Construction of the new Bridgewater Bridge is tipped to spark a property boom at Brighton

Construction of the new Bridgewater Bridge is tipped to spark a property boom at Brighton

Tasmania’s, The Mercury recently published a story following DFP sharing key data on local government areas most likely to benefit from the Federal Government’s infrastructure spending detailed in the May. The full article has been re-published below.

PROPERTY prices in the Brighton-Bridgewater areas are forecast to climb on the back of the construction of a new bridge across the Derwent, a property finance advisory group says.

Development Finance Partners has identified Bridgewater as one of 10 local government areas in four Australian states likely to benefit most from the Federal Government’s infrastructure spending detailed in the May Budget.

Among that spending was $461 million for a new Bridgewater Bridge which was then topped up by $115 million in State Government funding.

The new link between the Midland and Brooker highways will be built by 2024, and greatly improve the commute into the city from Brighton end Bridgewater.

Other markets forecast to do well to infrastructure spending include northeast Melbourne, Monash, Baxter and Geelong in Victoria; Nowra and Western Sydney in NSW and Moreton Bay and the Sunshine Coast in Queensland.

Real Estate Institute of Tasmania President Tony Gilliam said he expected Brighton, rather than Bridgewater, to be the big winner from the bridge investment.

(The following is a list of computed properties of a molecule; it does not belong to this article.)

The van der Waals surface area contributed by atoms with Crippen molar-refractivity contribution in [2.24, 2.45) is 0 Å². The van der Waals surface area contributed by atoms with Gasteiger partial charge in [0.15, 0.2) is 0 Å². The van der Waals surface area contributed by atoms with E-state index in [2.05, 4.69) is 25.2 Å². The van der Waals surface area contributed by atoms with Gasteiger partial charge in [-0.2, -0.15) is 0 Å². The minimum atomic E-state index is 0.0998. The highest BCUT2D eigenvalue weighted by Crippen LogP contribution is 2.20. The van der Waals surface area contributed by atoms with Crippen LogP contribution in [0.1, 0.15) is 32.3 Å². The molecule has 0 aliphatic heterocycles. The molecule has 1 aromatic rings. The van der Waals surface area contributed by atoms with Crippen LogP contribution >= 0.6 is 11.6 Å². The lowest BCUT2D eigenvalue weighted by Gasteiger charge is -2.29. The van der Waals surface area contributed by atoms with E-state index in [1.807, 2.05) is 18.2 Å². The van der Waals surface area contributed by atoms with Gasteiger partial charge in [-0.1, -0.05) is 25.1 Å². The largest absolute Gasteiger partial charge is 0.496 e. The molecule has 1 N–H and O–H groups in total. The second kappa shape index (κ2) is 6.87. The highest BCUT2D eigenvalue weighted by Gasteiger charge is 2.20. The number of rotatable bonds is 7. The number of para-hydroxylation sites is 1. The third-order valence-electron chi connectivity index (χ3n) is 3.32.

“There is a 3oo-lot subdivision on the go at the former army barracks and a new high school is being built at Brighton so that is where I expect the property spins off will be seen,” Mr Callidge said.

Development Finance Partners spokesman Baxter Gamble said the infrastructure upgrades in the identified urban and regional areas would result in population growth, further investment, higher density zoning, increased real estate and better capital appreciation.

“There is no crystal ball to determine likely property price growth in these areas over the foreseeable future but the historical effect of infrastructure spending on property values is undeniable,” Mr Gamble said.

“The impact of a single project on a region can be dramatic. The sheer scale of some projects and the time it can take to complete them can obscure the many benefits that emerge over time.”

“A bridge, a road or a duplicated rail line suddenly makes an area less congested, more accessible and, as a result, a more desirable place to live or invest.”

House in Bridgewater are selling for about $193,000 — about 12 per cent more than last year.

Source: Helen Hempton,
The Mercury (www.themercury.com.au)

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